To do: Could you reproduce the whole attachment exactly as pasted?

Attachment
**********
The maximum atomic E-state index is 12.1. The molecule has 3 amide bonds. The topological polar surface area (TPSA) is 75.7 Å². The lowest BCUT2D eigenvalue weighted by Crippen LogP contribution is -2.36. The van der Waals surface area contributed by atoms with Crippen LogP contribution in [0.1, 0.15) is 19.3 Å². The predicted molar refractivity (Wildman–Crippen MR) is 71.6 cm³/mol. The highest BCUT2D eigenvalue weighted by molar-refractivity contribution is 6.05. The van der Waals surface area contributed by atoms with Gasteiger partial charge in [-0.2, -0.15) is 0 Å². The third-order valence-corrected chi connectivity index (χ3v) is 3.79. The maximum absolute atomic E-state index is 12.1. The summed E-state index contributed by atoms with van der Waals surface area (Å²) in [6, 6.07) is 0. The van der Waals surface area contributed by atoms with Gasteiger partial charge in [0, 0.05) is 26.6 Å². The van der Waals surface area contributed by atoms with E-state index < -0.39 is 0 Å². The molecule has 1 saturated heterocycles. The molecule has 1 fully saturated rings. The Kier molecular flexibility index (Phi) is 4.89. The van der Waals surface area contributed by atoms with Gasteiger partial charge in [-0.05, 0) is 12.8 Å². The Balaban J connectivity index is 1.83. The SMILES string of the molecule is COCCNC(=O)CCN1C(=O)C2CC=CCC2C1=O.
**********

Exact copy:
The maximum atomic E-state index is 12.1. The molecule has 3 amide bonds. The topological polar surface area (TPSA) is 75.7 Å². The lowest BCUT2D eigenvalue weighted by Crippen LogP contribution is -2.36. The van der Waals surface area contributed by atoms with Crippen LogP contribution in [0.1, 0.15) is 19.3 Å². The predicted molar refractivity (Wildman–Crippen MR) is 71.6 cm³/mol. The highest BCUT2D eigenvalue weighted by molar-refractivity contribution is 6.05. The van der Waals surface area contributed by atoms with Gasteiger partial charge in [-0.2, -0.15) is 0 Å². The third-order valence-corrected chi connectivity index (χ3v) is 3.79. The maximum absolute atomic E-state index is 12.1. The summed E-state index contributed by atoms with van der Waals surface area (Å²) in [6, 6.07) is 0. The van der Waals surface area contributed by atoms with Gasteiger partial charge in [0, 0.05) is 26.6 Å². The van der Waals surface area contributed by atoms with E-state index < -0.39 is 0 Å². The molecule has 1 saturated heterocycles. The molecule has 1 fully saturated rings. The Kier molecular flexibility index (Phi) is 4.89. The van der Waals surface area contributed by atoms with Gasteiger partial charge in [-0.05, 0) is 12.8 Å². The Balaban J connectivity index is 1.83. The SMILES string of the molecule is COCCNC(=O)CCN1C(=O)C2CC=CCC2C1=O.